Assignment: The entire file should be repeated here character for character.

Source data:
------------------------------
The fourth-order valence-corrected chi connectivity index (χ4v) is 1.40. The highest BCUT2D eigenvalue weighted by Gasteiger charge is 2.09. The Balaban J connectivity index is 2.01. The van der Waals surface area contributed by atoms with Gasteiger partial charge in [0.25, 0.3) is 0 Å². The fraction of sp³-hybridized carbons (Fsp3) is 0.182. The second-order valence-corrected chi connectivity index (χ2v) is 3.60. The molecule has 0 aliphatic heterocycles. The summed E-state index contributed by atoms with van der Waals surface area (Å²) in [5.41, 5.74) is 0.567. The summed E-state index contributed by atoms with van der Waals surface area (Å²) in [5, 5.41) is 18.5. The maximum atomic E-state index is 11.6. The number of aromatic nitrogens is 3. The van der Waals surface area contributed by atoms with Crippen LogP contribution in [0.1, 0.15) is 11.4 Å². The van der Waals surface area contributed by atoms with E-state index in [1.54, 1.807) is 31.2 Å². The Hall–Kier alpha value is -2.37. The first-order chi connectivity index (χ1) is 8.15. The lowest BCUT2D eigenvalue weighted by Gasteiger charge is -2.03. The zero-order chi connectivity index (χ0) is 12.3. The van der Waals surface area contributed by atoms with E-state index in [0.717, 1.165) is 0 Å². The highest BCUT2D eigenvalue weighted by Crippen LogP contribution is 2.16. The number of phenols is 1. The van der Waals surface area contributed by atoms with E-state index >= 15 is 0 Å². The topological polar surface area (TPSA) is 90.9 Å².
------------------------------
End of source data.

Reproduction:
The fourth-order valence-corrected chi connectivity index (χ4v) is 1.40. The highest BCUT2D eigenvalue weighted by Gasteiger charge is 2.09. The Balaban J connectivity index is 2.01. The van der Waals surface area contributed by atoms with Gasteiger partial charge in [0.25, 0.3) is 0 Å². The fraction of sp³-hybridized carbons (Fsp3) is 0.182. The second-order valence-corrected chi connectivity index (χ2v) is 3.60. The molecule has 0 aliphatic heterocycles. The summed E-state index contributed by atoms with van der Waals surface area (Å²) in [5.41, 5.74) is 0.567. The summed E-state index contributed by atoms with van der Waals surface area (Å²) in [5, 5.41) is 18.5. The maximum atomic E-state index is 11.6. The number of aromatic nitrogens is 3. The van der Waals surface area contributed by atoms with Crippen LogP contribution in [0.1, 0.15) is 11.4 Å². The van der Waals surface area contributed by atoms with E-state index in [1.54, 1.807) is 31.2 Å². The Hall–Kier alpha value is -2.37. The first-order chi connectivity index (χ1) is 8.15. The lowest BCUT2D eigenvalue weighted by Gasteiger charge is -2.03. The zero-order chi connectivity index (χ0) is 12.3. The van der Waals surface area contributed by atoms with E-state index in [0.717, 1.165) is 0 Å². The highest BCUT2D eigenvalue weighted by Crippen LogP contribution is 2.16. The number of phenols is 1. The van der Waals surface area contributed by atoms with E-state index >= 15 is 0 Å². The topological polar surface area (TPSA) is 90.9 Å².